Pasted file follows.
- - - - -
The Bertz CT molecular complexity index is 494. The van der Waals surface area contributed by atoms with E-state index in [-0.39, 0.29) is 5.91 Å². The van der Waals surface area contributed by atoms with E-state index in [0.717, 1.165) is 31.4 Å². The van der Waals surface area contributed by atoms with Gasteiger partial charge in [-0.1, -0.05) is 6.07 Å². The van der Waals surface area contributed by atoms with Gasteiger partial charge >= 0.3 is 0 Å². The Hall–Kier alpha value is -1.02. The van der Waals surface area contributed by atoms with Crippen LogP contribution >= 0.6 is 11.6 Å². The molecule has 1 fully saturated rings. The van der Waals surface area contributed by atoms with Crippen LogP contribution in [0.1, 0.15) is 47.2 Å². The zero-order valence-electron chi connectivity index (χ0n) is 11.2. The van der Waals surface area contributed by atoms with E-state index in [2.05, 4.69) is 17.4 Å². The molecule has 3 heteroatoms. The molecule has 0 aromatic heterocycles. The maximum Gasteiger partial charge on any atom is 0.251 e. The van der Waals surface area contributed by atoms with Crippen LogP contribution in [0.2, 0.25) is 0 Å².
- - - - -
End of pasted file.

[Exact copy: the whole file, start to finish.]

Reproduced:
The Bertz CT molecular complexity index is 494. The van der Waals surface area contributed by atoms with E-state index in [-0.39, 0.29) is 5.91 Å². The van der Waals surface area contributed by atoms with E-state index in [0.717, 1.165) is 31.4 Å². The van der Waals surface area contributed by atoms with Gasteiger partial charge in [-0.1, -0.05) is 6.07 Å². The van der Waals surface area contributed by atoms with Gasteiger partial charge >= 0.3 is 0 Å². The Hall–Kier alpha value is -1.02. The van der Waals surface area contributed by atoms with Crippen LogP contribution >= 0.6 is 11.6 Å². The molecule has 1 fully saturated rings. The van der Waals surface area contributed by atoms with Crippen LogP contribution in [0.1, 0.15) is 47.2 Å². The zero-order valence-electron chi connectivity index (χ0n) is 11.2. The van der Waals surface area contributed by atoms with E-state index in [2.05, 4.69) is 17.4 Å². The molecule has 3 heteroatoms. The molecule has 0 aromatic heterocycles. The maximum Gasteiger partial charge on any atom is 0.251 e. The van der Waals surface area contributed by atoms with Crippen LogP contribution in [0.2, 0.25) is 0 Å².